By Arif Patani, Naval History and Heritage Command, Communication and Outreach Division
When it comes to the history of our Navy – or the history of our nation for that matter – there are not too many families that have sacrificed more than the Sullivans. Shortly after the devastating Japanese attacks on Pearl Harbor, the family would send all 5 of their sons to sea to serve their country together. Not one of the sons – Albert, Francis, George, Joseph, or Madison – would return, following the sinking of their ship in the Pacific in November 1942.
Growing up in an era that saw both the first world war in Europe, as well as the crash of the stock market and following Great Depression here at home, life for the Sullivan brothers was anything but easy. But like many tough, hardworking Americans of the time, the brothers from Waterloo, Iowa, found ways to get by.
School was probably not a top priority for the Sullivans, which was also pretty common for young men in small-town America at the time. Not one of the brothers completed high school, and according to the Bruce Kucklick’s novel, The Fighting Sullivans, the brothers most likely jumped around from school, to odd job, to unemployment, and back to school.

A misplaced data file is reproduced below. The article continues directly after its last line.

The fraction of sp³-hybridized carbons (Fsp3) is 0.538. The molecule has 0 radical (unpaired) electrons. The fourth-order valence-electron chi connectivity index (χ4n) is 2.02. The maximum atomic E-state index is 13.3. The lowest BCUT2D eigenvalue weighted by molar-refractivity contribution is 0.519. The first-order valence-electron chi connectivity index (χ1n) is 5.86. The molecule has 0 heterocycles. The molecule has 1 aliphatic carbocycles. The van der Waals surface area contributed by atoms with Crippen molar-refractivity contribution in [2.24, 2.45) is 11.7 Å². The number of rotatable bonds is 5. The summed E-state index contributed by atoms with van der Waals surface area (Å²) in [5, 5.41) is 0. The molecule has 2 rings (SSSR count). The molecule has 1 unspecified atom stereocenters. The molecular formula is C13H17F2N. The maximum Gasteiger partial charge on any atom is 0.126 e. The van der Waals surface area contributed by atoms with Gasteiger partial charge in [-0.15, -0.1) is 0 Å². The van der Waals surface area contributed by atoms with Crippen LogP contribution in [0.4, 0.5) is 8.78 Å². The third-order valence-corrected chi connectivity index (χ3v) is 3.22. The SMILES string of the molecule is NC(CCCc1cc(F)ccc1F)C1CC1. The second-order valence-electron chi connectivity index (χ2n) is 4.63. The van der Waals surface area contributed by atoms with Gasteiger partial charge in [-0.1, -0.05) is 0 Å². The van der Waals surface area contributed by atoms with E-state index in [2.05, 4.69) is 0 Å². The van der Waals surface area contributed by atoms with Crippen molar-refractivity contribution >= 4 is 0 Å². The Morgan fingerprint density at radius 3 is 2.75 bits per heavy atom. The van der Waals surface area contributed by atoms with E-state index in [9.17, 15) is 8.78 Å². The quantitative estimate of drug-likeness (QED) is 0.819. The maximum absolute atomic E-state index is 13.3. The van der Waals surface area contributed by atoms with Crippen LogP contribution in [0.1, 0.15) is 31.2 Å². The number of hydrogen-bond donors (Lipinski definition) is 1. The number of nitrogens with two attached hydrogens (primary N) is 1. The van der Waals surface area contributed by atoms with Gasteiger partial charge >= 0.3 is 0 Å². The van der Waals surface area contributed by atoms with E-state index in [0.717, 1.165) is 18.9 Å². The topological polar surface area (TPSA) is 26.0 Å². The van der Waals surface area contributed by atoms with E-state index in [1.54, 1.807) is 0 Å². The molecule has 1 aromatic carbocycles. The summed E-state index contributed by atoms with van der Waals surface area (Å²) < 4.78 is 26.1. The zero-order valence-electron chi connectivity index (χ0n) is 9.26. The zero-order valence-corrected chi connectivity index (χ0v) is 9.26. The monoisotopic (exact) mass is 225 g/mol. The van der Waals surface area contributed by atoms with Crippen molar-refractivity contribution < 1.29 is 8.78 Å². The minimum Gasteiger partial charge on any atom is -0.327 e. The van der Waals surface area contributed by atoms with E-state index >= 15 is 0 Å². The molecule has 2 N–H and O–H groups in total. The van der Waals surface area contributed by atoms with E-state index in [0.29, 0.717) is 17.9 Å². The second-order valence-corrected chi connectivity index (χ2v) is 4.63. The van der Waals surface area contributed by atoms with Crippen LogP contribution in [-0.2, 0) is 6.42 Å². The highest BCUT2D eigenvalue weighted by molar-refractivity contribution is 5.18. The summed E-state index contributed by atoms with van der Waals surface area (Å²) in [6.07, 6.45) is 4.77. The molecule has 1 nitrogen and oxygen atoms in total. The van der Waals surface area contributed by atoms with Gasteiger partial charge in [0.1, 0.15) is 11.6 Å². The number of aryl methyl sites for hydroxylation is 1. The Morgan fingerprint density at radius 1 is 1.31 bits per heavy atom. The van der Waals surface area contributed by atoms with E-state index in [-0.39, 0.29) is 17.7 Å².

In 1937, perhaps after having a tough time finding consistent work at home, the two oldest brothers, Frank and George, joined the peacetime Navy. The brothers were 21 and 22 when they left Iowa, and thanks to standard practice of the Navy at the time, they were able to get stationed on the same ship, USS Hovey (DD 208).
Although the ship spent most of its time at anchor in California, the brothers were able to see the coast of Mexico; they sailed the coast of Central America and even went through the Panama Canal. Hovey also made it to port in Hawaii on a number of occasions where Frank and George were able to link up with family friends and a fellow set of Iowan brothers, Bill and Masten Ball, of Fredericksburg, Iowa.